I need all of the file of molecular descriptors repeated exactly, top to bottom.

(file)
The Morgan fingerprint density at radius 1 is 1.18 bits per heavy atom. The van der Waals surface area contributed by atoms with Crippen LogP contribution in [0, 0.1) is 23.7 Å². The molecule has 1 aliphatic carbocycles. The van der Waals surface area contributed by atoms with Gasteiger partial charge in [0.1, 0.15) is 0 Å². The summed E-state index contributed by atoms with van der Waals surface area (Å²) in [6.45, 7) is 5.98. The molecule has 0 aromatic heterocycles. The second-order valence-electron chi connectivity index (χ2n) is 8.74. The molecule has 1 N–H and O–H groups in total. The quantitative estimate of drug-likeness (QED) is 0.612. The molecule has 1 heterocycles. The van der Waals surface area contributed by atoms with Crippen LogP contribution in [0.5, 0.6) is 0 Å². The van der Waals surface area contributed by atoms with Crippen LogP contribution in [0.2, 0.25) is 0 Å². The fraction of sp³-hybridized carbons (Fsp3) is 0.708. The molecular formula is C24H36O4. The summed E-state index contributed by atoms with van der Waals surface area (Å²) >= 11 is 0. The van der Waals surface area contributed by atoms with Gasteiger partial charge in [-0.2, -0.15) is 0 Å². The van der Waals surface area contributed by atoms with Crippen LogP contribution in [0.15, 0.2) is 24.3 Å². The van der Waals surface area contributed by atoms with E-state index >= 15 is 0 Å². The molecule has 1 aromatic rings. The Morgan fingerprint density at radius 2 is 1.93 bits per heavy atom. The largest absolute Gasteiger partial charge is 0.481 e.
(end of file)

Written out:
The Morgan fingerprint density at radius 1 is 1.18 bits per heavy atom. The van der Waals surface area contributed by atoms with Crippen LogP contribution in [0, 0.1) is 23.7 Å². The molecule has 1 aliphatic carbocycles. The van der Waals surface area contributed by atoms with Gasteiger partial charge in [0.1, 0.15) is 0 Å². The summed E-state index contributed by atoms with van der Waals surface area (Å²) in [6.45, 7) is 5.98. The molecule has 0 aromatic heterocycles. The second-order valence-electron chi connectivity index (χ2n) is 8.74. The molecule has 1 N–H and O–H groups in total. The quantitative estimate of drug-likeness (QED) is 0.612. The molecule has 1 heterocycles. The van der Waals surface area contributed by atoms with Crippen LogP contribution in [0.5, 0.6) is 0 Å². The van der Waals surface area contributed by atoms with Crippen LogP contribution in [0.2, 0.25) is 0 Å². The fraction of sp³-hybridized carbons (Fsp3) is 0.708. The molecular formula is C24H36O4. The summed E-state index contributed by atoms with van der Waals surface area (Å²) >= 11 is 0. The van der Waals surface area contributed by atoms with Gasteiger partial charge in [-0.2, -0.15) is 0 Å². The van der Waals surface area contributed by atoms with Crippen LogP contribution in [0.15, 0.2) is 24.3 Å². The van der Waals surface area contributed by atoms with E-state index >= 15 is 0 Å². The molecule has 1 aromatic rings. The Morgan fingerprint density at radius 2 is 1.93 bits per heavy atom. The largest absolute Gasteiger partial charge is 0.481 e.